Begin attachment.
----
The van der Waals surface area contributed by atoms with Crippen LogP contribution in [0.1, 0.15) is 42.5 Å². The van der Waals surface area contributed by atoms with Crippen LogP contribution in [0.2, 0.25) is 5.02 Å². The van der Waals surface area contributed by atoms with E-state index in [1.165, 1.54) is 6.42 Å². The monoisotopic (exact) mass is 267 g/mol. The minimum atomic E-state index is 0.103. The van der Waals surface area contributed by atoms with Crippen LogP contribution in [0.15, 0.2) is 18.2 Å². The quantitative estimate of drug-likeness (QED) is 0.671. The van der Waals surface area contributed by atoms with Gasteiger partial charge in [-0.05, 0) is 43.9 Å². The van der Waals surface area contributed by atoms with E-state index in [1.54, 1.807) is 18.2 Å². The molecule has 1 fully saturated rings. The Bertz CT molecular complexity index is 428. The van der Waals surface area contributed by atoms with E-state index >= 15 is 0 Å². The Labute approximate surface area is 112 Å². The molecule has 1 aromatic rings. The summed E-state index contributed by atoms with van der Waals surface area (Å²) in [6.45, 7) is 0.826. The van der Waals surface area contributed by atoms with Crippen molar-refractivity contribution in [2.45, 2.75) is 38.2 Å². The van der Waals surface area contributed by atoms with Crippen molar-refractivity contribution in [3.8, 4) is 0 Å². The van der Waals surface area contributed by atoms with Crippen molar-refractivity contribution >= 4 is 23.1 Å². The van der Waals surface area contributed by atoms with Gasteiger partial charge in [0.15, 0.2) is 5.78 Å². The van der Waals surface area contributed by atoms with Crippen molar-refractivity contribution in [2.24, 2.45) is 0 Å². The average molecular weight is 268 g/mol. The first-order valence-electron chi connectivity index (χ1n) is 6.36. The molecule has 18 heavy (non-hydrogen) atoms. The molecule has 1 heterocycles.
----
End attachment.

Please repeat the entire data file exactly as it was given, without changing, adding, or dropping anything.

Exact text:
The van der Waals surface area contributed by atoms with Crippen LogP contribution in [0.1, 0.15) is 42.5 Å². The van der Waals surface area contributed by atoms with Crippen LogP contribution in [0.2, 0.25) is 5.02 Å². The van der Waals surface area contributed by atoms with E-state index in [1.165, 1.54) is 6.42 Å². The monoisotopic (exact) mass is 267 g/mol. The minimum atomic E-state index is 0.103. The van der Waals surface area contributed by atoms with Crippen LogP contribution in [0.15, 0.2) is 18.2 Å². The quantitative estimate of drug-likeness (QED) is 0.671. The van der Waals surface area contributed by atoms with Gasteiger partial charge in [-0.05, 0) is 43.9 Å². The van der Waals surface area contributed by atoms with E-state index in [1.54, 1.807) is 18.2 Å². The molecule has 1 fully saturated rings. The Bertz CT molecular complexity index is 428. The van der Waals surface area contributed by atoms with E-state index >= 15 is 0 Å². The Labute approximate surface area is 112 Å². The molecule has 1 aromatic rings. The summed E-state index contributed by atoms with van der Waals surface area (Å²) in [6.45, 7) is 0.826. The van der Waals surface area contributed by atoms with Crippen molar-refractivity contribution in [2.45, 2.75) is 38.2 Å². The van der Waals surface area contributed by atoms with Crippen molar-refractivity contribution in [3.8, 4) is 0 Å². The van der Waals surface area contributed by atoms with Crippen molar-refractivity contribution >= 4 is 23.1 Å². The van der Waals surface area contributed by atoms with Gasteiger partial charge in [0.15, 0.2) is 5.78 Å². The van der Waals surface area contributed by atoms with Crippen molar-refractivity contribution in [2.24, 2.45) is 0 Å². The average molecular weight is 268 g/mol. The first-order valence-electron chi connectivity index (χ1n) is 6.36. The molecule has 18 heavy (non-hydrogen) atoms. The molecule has 1 heterocycles.